Kevin is a single homeowner with $130,000 in investments and $20,000 in personal assets. He is entitled to $877 per fortnight under the asset test and the same under the income test. From 1 January 2017, his pension will remain the same.

As an example of how people will lose out under these changes, Fred and Shirley are homeowners with $600,000 in investments and $50,000 in personal assets.

They currently receive $792 per fortnight of pension entitlement (combined) and they earn $15,000 p.a. from their investments, meaning that their combined annual income is a little over $35,000.

Post 1 January, their pension will drop to around $497 per fortnight (combined), which means that their combined annual income (assuming they continue to earn $15,000 p.a. from their investments) will be around $28,000.

The major consequences

There are a couple of key messages the government is sending to retirees in these changes. The first is that the means-testing arrangements are likely to get tougher not easier and the second is that cash and fixed interest investments are not risk free.

If investment returns are not sufficient to meet the cash flow needs of retirees, they will be forced to dip into their capital. Sure, if the investments are in cash or term deposits, they are not at risk of the same volatility as they are in shares. However, the irony is that avoiding the potential drop in the value of the investments due to market volatility doesn’t mean they are preserving the value of their capital. It’s just that the retiree is eating it, not the market.

The bottom line is that retirees need to take more responsibility (and maybe a little more risk) in meeting their retirement income needs. While these changes are the biggest we have seen in nearly 10 years, don’t expect they will be the last for another decade.

 

Rachel Lane is the Principal of Aged Care Gurus and oversees a national network of financial advisers specialising in aged care. This article is for general educational purposes and does not address anyone’s specific needs.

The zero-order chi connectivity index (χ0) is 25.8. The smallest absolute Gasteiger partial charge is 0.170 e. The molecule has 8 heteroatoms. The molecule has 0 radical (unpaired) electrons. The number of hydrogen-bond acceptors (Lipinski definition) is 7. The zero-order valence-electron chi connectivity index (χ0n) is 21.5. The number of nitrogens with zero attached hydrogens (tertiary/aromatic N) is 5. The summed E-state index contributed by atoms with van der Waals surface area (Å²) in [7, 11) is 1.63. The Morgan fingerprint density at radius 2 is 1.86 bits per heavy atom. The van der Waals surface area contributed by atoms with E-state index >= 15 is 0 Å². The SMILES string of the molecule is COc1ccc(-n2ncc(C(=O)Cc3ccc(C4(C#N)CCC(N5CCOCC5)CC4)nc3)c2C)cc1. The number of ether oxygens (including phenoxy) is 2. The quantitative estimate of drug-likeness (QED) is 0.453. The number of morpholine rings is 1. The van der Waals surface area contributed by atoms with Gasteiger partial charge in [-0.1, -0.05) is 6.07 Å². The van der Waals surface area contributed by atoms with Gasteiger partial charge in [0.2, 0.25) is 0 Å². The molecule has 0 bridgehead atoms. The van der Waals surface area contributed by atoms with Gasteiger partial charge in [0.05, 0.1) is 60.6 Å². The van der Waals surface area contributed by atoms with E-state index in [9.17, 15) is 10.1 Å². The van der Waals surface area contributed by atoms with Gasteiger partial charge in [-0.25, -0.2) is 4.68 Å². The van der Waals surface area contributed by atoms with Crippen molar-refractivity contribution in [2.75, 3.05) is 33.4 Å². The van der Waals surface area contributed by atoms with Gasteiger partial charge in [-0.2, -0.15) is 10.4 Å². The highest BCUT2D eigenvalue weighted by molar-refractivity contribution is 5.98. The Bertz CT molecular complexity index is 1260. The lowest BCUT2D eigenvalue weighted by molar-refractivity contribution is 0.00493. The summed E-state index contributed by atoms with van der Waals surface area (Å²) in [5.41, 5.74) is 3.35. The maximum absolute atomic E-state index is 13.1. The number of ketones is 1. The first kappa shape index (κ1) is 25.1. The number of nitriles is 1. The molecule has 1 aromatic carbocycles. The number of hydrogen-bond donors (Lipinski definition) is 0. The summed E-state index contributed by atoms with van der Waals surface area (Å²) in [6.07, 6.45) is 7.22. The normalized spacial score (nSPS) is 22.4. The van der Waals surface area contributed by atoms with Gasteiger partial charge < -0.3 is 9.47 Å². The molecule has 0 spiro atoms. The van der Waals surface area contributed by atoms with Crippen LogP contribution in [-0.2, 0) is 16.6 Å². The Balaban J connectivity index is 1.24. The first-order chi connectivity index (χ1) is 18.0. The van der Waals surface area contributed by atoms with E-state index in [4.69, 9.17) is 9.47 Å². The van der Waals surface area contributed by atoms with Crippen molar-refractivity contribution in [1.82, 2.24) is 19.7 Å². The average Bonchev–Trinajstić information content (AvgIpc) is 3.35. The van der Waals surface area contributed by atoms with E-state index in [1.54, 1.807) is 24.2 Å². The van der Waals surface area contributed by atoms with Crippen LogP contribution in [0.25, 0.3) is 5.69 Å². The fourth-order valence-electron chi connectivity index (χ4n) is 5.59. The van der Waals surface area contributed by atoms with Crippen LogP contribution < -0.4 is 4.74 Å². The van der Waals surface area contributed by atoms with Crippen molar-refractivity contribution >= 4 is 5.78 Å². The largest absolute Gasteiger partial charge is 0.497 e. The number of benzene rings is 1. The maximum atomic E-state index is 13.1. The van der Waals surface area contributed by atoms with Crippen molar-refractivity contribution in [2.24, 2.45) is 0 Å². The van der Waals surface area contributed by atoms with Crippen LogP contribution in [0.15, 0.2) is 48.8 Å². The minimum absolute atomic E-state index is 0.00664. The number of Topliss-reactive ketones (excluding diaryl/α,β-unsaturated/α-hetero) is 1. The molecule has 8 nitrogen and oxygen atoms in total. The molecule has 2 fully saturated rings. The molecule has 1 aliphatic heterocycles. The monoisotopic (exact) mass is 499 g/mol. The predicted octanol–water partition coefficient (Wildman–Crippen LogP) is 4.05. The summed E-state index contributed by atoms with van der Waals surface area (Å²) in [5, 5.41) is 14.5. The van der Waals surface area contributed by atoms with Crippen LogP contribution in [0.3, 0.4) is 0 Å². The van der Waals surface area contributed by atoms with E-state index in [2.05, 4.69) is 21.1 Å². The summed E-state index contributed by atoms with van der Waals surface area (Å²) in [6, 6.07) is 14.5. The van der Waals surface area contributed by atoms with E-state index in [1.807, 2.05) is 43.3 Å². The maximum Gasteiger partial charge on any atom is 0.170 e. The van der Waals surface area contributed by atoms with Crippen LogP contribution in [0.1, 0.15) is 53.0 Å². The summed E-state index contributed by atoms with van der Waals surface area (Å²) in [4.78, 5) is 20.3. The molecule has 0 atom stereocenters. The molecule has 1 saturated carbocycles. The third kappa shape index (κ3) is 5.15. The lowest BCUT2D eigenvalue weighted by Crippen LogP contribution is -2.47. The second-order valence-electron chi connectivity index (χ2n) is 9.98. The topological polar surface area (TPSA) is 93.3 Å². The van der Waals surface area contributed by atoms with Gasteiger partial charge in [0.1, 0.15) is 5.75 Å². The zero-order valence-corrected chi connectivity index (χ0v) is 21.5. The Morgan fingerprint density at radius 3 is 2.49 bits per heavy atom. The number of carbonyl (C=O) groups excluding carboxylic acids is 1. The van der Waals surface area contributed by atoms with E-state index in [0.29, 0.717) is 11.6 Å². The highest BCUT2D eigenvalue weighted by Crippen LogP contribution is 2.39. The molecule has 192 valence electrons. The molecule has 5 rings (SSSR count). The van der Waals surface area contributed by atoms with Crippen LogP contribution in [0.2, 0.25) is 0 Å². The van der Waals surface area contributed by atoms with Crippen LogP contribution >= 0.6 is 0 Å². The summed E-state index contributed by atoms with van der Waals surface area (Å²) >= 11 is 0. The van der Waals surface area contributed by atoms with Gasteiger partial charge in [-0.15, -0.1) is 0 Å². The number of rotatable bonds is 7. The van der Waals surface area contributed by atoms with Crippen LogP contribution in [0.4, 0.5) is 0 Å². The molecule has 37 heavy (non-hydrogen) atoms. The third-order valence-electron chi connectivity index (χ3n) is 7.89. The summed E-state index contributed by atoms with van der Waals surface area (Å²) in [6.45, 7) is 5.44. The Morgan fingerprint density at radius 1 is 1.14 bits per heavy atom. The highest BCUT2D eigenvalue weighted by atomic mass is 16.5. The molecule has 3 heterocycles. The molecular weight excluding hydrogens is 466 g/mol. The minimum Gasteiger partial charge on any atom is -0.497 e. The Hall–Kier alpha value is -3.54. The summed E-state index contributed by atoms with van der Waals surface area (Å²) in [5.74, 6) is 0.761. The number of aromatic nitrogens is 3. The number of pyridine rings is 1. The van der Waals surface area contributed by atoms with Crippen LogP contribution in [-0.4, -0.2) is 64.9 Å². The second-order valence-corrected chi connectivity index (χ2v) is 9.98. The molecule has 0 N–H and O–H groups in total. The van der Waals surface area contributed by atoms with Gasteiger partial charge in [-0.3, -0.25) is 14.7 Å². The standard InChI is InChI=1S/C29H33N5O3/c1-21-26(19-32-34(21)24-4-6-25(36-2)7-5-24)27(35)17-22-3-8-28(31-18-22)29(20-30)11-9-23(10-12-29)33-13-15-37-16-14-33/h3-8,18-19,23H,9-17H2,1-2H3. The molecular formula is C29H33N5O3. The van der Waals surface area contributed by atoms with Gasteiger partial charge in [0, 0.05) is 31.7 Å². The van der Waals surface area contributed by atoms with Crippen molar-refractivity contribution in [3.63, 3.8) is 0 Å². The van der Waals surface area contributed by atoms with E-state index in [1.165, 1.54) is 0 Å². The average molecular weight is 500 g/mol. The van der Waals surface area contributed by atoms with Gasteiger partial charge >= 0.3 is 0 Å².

12 Comments
Bob Spermon
November 27, 2016

I wonder if the politicians are going on the same deal as the rest of Australia. Or will they still be giving themselves $200.000 plus every year when they retire?
Remember this next time you go to the polls.

Ken Gersbach
November 27, 2016

Yes that's right attack the pension. When these shocking governments need money to prop up their lunatic policies they go straight to pensions or the health budget.

Anne Powles
November 25, 2016

Perhaps it should also be related to pensioner age. There is quite a difference between a pensioner aged in the 60s and the need to continue to preserve some assets and a pensioner in the 80s who has obviously less worries about dipping into capital.

SMSF Trustee
November 07, 2016

"It is possible to earn 5% pa with absolutely minimal risk."

No it isn't! The risk free rate of return is 1.5% at the moment. For a ten year cash flow return that has no risk to the cash flows, but some mark to market volatility, the return is 2.4%. (IE 10 year government bonds)

Anything that will earn more than that carries risk. The risks are manageable, and it's possible to put a good portfolio together that over time can be expected to deliver 5% pa, but it's wrong and irresponsible to say that 5% is achievable without risk taking.

If I could find 5% risk free I'd be there for sure, but it's not possible.

rudi horvat
November 07, 2016

I did say minimal risk.
Government guaranteed [<$250K]term deposits pay up to 3.3% p.a. Rated direct bonds will take deposits as low as $10,000 and pay from 3.5 to 5.5% p.a. Highly rated income funds are delivering returns in excess OF 5% p.a. Well diversified long term investments can in deed be expected to return 5% p.a. with low volatility [low risk] over a 10-20 year periods.